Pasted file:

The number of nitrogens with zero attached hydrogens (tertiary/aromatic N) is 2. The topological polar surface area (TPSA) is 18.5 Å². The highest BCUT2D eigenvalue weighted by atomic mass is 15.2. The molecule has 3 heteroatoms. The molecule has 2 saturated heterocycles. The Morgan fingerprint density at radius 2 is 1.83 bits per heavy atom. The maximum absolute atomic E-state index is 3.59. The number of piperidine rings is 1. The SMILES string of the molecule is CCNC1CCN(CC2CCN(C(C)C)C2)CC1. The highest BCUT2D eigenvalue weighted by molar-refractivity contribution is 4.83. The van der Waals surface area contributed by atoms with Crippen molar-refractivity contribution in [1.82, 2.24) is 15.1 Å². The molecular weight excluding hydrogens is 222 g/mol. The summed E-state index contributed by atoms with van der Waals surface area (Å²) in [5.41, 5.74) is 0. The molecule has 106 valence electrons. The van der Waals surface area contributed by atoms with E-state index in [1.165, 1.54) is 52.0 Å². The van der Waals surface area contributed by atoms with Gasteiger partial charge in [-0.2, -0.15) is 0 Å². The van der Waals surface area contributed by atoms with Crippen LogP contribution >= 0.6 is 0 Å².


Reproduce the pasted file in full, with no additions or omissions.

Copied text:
The number of nitrogens with zero attached hydrogens (tertiary/aromatic N) is 2. The topological polar surface area (TPSA) is 18.5 Å². The highest BCUT2D eigenvalue weighted by atomic mass is 15.2. The molecule has 3 heteroatoms. The molecule has 2 saturated heterocycles. The Morgan fingerprint density at radius 2 is 1.83 bits per heavy atom. The maximum absolute atomic E-state index is 3.59. The number of piperidine rings is 1. The SMILES string of the molecule is CCNC1CCN(CC2CCN(C(C)C)C2)CC1. The highest BCUT2D eigenvalue weighted by molar-refractivity contribution is 4.83. The van der Waals surface area contributed by atoms with Crippen molar-refractivity contribution in [1.82, 2.24) is 15.1 Å². The molecular weight excluding hydrogens is 222 g/mol. The summed E-state index contributed by atoms with van der Waals surface area (Å²) in [5.41, 5.74) is 0. The molecule has 106 valence electrons. The van der Waals surface area contributed by atoms with E-state index in [1.165, 1.54) is 52.0 Å². The van der Waals surface area contributed by atoms with Gasteiger partial charge in [-0.2, -0.15) is 0 Å². The van der Waals surface area contributed by atoms with Crippen LogP contribution >= 0.6 is 0 Å².